Control of the formation and reaction of copper-oxygen/nitrogen monoxide adduct complexes in multiphase streams
Modern catalytic processes rely on efficient activation of gases such as oxygen for the atom-economic insertion into organic substrates which thus are further refined. The velocity of the mass transfer through the phase boundary is an essential key parameter for the efficiency of the whole reaction. Since the gas reacts on the liquid side, a competition between mass transfer and reaction can occur leading to a local depletion in reactand. In best case, the mass transfer is enhanced by the reaction consuming the gas. Until now, we have investigated the reactivity of copper bis(pyrazolyl)methane complexes with dioxygen and their catalytic oxygen transfer to phenols only in milligram scale in presence of excess oxygen. For the transfer to technical conditions, any information about the kinetics with equivalent amounts of oxygen and complicated substrate-mixing conditions are missing yet. Hence, for up-scaling of this mild and atom-economic catalysis reaction, a comprehensive analysis of all steps as well as a deeper understanding of the mass transfer through the boundary layer gas-liquid is required. A reaction-dependent mass transfer enhancement overlays the pure mass passage. This term has not yet been determined as well as the intrinsic kinetics which shall be analysed up to the millisecond regime in close collaboration with the research group Schindler who runs a stopped-flow-setup.For transferring of our model system into bubble-containing systems, we envision a stepwise transfer from the lab vessel via the T-channel and the superfocusmixer (mass passage liquid-liquid) to the Taylor-flow and the bubble swarm for the fundamental understanding of the mass transfer gas-liquid.In this project, we plan the further development of our consecutive reaction system as model reaction. By variation of the substituents (with feedback information from kinetic measurements) we adjust the reaction speed such that we can separately address different Hatta regimes. In the collaboration with the research groups Hlawitschka, Kraume, Schlüter and Rinke/Simon, a multidimensional analysis of the reaction with the working gas (oxygen, nitrogen monoxide) and the subsequent reaction is accomplished by measuring the concentration of starting compounds and products. Fluorescence spectroscopy is sensitive for the copper(I) complexes whereas the product complexes can be monitored by high-resolution high-speed shoots (intense purple colour) and Raman techniques. Raman spectroscopy enables the detection of all consecutive products. This allows to monitor the reaction in the bubble stream as well as the intrinsic kinetics within this lead experiment.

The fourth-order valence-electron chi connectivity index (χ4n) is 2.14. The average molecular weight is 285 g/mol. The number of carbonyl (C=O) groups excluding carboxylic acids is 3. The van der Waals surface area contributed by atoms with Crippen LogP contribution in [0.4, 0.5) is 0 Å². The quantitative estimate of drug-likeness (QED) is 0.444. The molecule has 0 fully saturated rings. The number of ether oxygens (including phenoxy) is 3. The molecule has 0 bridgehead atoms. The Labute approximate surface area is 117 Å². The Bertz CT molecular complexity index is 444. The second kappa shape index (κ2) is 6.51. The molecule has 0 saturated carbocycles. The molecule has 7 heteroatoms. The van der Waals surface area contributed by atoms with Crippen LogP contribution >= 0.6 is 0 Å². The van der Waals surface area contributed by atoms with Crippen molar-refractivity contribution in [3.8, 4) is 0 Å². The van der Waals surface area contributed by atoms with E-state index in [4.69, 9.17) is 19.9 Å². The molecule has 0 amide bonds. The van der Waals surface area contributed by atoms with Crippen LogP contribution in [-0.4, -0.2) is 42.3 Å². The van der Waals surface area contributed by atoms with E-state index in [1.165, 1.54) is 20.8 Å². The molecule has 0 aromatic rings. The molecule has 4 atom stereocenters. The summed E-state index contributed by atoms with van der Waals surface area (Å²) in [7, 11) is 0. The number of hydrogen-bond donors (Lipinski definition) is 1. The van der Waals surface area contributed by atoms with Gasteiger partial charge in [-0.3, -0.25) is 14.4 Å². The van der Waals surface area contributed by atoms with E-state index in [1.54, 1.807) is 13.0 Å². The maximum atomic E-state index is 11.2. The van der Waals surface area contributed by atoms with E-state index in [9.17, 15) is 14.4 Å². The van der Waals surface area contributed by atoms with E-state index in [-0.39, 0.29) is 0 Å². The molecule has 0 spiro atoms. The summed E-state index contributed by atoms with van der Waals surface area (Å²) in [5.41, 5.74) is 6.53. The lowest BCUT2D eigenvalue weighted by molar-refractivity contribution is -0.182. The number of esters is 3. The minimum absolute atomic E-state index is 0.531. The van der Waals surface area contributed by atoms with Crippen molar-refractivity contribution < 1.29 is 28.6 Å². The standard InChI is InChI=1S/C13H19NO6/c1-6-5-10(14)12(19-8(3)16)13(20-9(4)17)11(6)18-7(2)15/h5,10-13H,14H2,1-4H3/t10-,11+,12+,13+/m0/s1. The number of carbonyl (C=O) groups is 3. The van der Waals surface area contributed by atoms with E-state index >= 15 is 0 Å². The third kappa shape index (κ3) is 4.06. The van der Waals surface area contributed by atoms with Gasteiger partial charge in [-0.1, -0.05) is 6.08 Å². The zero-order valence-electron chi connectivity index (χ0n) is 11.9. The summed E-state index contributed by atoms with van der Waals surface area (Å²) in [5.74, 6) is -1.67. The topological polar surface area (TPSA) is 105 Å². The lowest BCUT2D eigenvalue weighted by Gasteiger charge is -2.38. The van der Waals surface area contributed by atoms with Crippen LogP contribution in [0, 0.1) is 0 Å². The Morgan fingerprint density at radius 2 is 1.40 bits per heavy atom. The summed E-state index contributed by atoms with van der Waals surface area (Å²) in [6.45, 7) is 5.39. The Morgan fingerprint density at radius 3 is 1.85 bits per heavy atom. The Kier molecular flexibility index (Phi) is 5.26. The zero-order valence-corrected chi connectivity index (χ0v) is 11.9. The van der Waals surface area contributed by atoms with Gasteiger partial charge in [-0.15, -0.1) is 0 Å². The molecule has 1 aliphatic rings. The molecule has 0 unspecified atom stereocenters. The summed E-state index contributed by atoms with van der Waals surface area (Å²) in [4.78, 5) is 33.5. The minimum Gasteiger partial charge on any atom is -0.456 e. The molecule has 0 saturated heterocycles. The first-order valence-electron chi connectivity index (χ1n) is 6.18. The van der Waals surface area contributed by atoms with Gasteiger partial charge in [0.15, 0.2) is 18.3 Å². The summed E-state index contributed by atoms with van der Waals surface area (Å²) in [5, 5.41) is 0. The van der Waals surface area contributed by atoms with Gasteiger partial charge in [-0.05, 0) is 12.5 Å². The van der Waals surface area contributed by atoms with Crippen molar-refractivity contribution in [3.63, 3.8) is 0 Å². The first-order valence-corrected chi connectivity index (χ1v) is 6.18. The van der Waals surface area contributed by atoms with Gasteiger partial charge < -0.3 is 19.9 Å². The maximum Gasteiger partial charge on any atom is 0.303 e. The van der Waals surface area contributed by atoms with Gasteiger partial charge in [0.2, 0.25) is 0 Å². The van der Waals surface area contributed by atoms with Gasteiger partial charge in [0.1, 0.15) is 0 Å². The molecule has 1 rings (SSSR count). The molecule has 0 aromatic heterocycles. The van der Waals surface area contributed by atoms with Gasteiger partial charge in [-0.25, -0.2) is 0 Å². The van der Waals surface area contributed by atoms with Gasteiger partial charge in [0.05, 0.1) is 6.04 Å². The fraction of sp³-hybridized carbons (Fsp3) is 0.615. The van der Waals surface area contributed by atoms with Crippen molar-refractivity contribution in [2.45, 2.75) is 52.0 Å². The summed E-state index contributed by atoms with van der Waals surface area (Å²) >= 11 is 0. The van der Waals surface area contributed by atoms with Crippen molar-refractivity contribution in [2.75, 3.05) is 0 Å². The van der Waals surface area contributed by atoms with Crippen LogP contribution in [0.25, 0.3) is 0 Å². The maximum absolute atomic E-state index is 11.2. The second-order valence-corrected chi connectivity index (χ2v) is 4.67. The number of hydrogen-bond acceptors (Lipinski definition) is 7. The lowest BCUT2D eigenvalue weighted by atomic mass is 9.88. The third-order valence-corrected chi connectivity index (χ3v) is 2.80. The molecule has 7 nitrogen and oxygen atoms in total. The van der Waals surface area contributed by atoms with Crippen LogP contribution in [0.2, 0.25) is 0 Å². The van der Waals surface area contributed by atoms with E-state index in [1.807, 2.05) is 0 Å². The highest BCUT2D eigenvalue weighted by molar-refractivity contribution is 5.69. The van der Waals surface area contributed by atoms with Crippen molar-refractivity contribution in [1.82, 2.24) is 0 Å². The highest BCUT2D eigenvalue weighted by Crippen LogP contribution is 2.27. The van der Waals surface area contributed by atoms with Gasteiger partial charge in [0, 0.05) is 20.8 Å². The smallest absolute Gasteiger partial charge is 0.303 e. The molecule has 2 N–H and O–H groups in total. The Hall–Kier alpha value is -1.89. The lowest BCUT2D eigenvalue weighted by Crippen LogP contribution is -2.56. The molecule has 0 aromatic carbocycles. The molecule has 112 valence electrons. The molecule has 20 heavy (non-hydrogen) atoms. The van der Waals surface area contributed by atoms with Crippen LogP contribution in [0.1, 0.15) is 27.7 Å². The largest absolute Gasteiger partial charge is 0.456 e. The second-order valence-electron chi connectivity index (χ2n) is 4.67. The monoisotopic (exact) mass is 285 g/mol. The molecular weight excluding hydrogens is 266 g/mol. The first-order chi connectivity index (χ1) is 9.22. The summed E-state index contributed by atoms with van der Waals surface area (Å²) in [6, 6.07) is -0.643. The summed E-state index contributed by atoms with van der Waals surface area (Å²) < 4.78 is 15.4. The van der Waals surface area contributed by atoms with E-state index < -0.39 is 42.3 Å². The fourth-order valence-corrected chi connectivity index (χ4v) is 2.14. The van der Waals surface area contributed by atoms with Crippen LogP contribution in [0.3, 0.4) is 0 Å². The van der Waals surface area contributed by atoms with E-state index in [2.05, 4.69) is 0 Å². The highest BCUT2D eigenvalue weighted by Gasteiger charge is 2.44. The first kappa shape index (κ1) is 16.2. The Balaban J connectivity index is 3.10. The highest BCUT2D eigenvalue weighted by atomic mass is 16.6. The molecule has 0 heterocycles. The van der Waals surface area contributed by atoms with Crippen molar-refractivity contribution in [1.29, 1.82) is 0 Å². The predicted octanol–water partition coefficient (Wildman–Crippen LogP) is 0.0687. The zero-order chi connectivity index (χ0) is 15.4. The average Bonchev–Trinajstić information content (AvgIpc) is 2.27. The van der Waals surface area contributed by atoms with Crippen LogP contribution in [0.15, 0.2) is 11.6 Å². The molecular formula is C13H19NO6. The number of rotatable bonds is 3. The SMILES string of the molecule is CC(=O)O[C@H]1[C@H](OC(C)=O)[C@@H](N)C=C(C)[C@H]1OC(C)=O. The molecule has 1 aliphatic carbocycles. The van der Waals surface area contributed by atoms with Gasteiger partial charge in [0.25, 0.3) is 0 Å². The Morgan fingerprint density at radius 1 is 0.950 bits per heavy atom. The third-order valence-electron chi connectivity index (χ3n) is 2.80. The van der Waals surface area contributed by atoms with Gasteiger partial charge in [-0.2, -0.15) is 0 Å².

RWTH Aachen Universität
Lehrstuhl für Bioanorganischen Chemie
Prof. Dr. Sonja Herres-Pawlis